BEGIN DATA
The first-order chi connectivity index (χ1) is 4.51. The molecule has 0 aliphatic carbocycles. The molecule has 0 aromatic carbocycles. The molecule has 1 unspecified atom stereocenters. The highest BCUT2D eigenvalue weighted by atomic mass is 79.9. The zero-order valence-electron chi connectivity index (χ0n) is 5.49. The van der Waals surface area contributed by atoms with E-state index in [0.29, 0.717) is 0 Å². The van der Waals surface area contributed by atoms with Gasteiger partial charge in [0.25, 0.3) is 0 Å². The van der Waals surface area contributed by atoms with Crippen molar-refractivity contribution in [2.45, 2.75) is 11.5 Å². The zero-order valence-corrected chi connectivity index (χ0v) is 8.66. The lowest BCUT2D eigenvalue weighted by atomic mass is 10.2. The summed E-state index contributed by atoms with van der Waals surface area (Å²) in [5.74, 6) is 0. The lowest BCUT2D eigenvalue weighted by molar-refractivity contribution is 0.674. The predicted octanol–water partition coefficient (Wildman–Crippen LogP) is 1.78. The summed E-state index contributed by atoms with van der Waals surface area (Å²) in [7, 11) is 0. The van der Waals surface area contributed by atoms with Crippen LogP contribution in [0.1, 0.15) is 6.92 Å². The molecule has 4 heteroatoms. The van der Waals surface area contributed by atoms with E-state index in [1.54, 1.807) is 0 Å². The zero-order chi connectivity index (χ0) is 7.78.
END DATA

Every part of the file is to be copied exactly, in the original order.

The first-order chi connectivity index (χ1) is 4.51. The molecule has 0 aliphatic carbocycles. The molecule has 0 aromatic carbocycles. The molecule has 1 unspecified atom stereocenters. The highest BCUT2D eigenvalue weighted by atomic mass is 79.9. The zero-order valence-electron chi connectivity index (χ0n) is 5.49. The van der Waals surface area contributed by atoms with E-state index in [0.29, 0.717) is 0 Å². The van der Waals surface area contributed by atoms with Gasteiger partial charge in [0.25, 0.3) is 0 Å². The van der Waals surface area contributed by atoms with Crippen molar-refractivity contribution in [2.45, 2.75) is 11.5 Å². The zero-order valence-corrected chi connectivity index (χ0v) is 8.66. The lowest BCUT2D eigenvalue weighted by atomic mass is 10.2. The summed E-state index contributed by atoms with van der Waals surface area (Å²) in [5.74, 6) is 0. The lowest BCUT2D eigenvalue weighted by molar-refractivity contribution is 0.674. The predicted octanol–water partition coefficient (Wildman–Crippen LogP) is 1.78. The summed E-state index contributed by atoms with van der Waals surface area (Å²) in [7, 11) is 0. The van der Waals surface area contributed by atoms with Crippen LogP contribution in [0.1, 0.15) is 6.92 Å². The molecule has 4 heteroatoms. The van der Waals surface area contributed by atoms with E-state index in [1.54, 1.807) is 0 Å². The zero-order chi connectivity index (χ0) is 7.78.